July 27, 2012 – New data based on a late June survey show that the public is becoming increasingly sour on big banks, while trust in credit unions continues to rise.
The latest Chicago Booth/Kellogg School Financial Trust Index reports that trust in credit unions increased from 58 percent to 63 percent in June, while trust in banks fell to 27 percent, the lowest since the survey began in December 2008.
The bad views respondents said they have of banks bled over into the industry-wide data. The survey found that Americans’ trust in the U.S. financial system overall fell in June to 21 percent, its lowest point since March 2009.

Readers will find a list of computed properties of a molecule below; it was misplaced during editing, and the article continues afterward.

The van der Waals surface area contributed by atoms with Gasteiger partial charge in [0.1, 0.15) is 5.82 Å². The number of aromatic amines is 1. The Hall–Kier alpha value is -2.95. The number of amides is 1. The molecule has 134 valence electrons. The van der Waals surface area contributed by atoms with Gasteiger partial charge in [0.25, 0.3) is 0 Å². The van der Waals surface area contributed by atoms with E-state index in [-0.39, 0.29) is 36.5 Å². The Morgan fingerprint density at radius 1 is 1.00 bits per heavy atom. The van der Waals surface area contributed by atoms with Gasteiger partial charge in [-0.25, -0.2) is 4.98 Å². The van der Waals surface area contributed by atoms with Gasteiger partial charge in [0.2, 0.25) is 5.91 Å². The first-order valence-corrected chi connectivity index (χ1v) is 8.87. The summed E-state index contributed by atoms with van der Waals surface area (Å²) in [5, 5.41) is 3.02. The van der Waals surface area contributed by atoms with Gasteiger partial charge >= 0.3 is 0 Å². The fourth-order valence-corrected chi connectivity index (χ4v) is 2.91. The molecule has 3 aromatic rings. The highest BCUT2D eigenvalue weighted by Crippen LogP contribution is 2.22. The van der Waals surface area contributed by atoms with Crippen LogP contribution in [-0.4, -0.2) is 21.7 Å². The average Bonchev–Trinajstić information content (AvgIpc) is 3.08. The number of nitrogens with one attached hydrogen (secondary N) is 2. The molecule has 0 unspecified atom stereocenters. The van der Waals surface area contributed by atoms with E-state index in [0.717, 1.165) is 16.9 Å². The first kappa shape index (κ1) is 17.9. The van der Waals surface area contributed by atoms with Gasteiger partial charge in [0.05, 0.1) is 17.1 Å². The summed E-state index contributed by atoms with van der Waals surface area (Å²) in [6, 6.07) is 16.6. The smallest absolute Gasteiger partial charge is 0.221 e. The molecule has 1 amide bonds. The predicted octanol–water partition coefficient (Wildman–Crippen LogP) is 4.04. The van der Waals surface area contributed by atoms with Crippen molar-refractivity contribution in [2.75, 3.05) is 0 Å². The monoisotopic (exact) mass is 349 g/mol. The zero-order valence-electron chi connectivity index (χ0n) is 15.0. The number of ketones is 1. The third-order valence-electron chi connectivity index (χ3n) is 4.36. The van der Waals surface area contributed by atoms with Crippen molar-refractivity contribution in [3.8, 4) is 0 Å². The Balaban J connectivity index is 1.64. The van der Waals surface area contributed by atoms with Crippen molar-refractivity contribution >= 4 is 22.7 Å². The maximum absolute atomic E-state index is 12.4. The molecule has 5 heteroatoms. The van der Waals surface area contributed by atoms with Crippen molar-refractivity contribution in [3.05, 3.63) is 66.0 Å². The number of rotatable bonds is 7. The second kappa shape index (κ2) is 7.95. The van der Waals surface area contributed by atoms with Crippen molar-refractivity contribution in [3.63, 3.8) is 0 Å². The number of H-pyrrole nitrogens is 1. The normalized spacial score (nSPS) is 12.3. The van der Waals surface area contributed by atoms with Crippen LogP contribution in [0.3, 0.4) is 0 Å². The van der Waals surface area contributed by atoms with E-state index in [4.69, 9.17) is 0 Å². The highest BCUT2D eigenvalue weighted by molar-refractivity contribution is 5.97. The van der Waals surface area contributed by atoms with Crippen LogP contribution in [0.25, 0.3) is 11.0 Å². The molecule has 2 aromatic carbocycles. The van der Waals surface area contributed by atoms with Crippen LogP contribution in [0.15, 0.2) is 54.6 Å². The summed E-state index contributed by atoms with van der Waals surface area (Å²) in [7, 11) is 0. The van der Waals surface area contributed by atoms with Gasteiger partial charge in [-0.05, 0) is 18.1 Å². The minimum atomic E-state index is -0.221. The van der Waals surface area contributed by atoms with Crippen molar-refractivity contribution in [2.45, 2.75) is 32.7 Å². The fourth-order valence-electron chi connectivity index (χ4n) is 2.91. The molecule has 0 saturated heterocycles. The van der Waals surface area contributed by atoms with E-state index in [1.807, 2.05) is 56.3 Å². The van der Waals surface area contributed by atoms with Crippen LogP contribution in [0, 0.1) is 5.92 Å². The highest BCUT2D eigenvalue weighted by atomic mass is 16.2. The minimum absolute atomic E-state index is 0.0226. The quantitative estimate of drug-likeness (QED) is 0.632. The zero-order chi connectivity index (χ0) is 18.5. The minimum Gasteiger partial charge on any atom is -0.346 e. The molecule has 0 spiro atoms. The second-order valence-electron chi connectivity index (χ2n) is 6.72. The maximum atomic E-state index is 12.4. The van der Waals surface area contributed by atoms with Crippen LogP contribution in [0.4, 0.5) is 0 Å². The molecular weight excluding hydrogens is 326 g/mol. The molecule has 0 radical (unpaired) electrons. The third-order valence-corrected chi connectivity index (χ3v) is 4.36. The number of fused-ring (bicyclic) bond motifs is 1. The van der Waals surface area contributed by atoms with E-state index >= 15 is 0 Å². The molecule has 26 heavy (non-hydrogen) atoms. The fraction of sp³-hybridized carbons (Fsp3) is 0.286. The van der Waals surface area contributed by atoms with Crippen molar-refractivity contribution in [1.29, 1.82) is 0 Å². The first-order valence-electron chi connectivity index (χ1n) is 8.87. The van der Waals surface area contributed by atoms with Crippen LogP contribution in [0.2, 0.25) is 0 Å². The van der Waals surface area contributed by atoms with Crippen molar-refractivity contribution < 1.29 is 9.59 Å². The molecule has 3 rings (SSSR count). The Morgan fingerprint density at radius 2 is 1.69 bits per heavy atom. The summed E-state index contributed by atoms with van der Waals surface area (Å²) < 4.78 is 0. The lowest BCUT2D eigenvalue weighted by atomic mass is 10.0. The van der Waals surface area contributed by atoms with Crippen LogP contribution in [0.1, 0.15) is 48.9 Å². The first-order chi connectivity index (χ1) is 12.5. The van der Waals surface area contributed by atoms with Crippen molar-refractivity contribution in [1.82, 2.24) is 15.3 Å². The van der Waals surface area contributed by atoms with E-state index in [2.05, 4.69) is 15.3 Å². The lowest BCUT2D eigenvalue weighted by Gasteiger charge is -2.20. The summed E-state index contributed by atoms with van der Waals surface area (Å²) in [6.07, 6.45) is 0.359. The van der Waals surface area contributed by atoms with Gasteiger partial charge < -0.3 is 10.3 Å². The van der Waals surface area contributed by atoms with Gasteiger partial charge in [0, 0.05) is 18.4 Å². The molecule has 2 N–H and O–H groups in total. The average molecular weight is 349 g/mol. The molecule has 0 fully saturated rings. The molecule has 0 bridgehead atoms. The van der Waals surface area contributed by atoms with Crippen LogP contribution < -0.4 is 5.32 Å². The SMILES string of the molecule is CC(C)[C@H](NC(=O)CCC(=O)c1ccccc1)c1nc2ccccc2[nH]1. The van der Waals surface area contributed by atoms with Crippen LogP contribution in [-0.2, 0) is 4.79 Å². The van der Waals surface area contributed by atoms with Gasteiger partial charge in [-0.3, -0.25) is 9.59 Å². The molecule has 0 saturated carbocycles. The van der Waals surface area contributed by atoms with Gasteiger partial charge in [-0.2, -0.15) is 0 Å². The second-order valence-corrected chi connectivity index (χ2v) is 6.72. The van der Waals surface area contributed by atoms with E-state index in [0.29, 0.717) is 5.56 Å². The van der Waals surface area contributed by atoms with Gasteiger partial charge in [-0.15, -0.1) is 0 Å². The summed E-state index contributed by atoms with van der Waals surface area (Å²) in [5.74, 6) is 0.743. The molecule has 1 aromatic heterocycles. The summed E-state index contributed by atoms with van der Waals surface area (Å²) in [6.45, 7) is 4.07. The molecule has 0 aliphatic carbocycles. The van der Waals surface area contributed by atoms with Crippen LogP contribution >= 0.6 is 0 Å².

Smaller institutions fared well in the survey. Apart from the positive news on credit unions, 55 percent expressed trust in local banks. That compares with just 23 percent who said they trust “national banks.’’ The survey also found that trust in banks where the government has a stake came in at just 21 percent.
The survey was based on 1,029 interviews conducted from June 20 to 28. The Chicago Booth/Kellogg School Financial Trust Index is conducted on a quarterly basis.